The Secret of Manderley

Rebecca is shockingly the only film from acclaimed director Alfred Hitchcock that won Best Picture. In spite of his reputation, Hitchcock never won a competitive Oscar in his storied career. The Oscar instead went to famed producer David O. Selznick. After viewing every popular movie from Hitchcock, the only way to go was backwards. Rebecca was also the first Hollywood movie from the filmmaker. Launching his 4 decade career in America. Rebecca is from a gothic novel that Selznick required to be as faithful as possible. That didn’t stop part of it from becoming quite risque for a 1940 film.

Rebecca is sort of split in three distinct parts. The first act is a romance between the wealthy Maxim de Winter and the unnamed companion for hire that would become his wife. This was surprisingly the first movie I’ve seen with screen legends Laurence Olivier and Joan Fontaine. Their relationship has a few warning signs, but she agrees to the marriage anyway. The second act is the new Mrs. de Winter adjusting to her confusing new life at Manderley manor.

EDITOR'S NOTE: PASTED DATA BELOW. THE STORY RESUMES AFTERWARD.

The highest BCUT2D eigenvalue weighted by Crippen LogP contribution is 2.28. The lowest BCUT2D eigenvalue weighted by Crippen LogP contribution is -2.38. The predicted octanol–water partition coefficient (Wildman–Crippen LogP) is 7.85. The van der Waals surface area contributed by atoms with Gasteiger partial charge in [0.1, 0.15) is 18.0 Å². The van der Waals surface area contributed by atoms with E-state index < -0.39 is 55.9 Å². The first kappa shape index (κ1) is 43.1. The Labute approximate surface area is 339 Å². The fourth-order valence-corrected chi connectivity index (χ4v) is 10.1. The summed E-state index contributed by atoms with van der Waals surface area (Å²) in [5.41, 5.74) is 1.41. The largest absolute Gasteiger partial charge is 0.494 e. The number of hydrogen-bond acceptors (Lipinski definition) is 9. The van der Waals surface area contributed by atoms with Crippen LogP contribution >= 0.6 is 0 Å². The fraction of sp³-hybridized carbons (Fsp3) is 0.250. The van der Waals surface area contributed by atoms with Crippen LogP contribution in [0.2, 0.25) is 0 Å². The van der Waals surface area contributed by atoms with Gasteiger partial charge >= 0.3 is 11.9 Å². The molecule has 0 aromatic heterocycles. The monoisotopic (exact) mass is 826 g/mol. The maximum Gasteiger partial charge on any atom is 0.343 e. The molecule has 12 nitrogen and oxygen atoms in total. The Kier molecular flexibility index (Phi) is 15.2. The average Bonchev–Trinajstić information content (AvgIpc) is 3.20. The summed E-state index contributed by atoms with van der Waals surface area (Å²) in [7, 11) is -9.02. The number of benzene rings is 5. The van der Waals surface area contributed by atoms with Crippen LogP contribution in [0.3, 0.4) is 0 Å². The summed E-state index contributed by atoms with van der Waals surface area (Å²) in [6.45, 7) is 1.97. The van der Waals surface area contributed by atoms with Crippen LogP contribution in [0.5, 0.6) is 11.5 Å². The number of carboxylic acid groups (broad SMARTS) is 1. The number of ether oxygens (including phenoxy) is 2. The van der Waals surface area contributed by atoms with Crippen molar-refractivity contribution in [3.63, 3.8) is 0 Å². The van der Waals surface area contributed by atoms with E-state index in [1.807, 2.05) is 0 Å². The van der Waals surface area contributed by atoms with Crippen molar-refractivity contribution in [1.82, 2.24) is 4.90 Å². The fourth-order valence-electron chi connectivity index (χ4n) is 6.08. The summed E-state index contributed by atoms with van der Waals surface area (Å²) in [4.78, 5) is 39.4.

What’s clever about her not having a name is that Maxim’s deceased first wife Rebecca is truly the main character. Her lingering presence can be felt in almost every scene. Mrs. Danvers is a creepy housekeeper who really gives Maxim’s bride a hard time. It turns out she was obsessed with Rebecca in a way that’s clearly hinting at a lesbian infatuation. Judith Anderson deserved her Oscar nod. Just like the movie deserved its second Oscar for Cinematography. The dark atmosphere laid the groundwork for Hitchcock’s later work. The third act is more of a murder mystery/courtroom drama with many twists and a fiery conclusion. Rebecca is worth obsessing over.

Rebecca

Mrs. Danvers (right) torments Mrs. de Winter (left)

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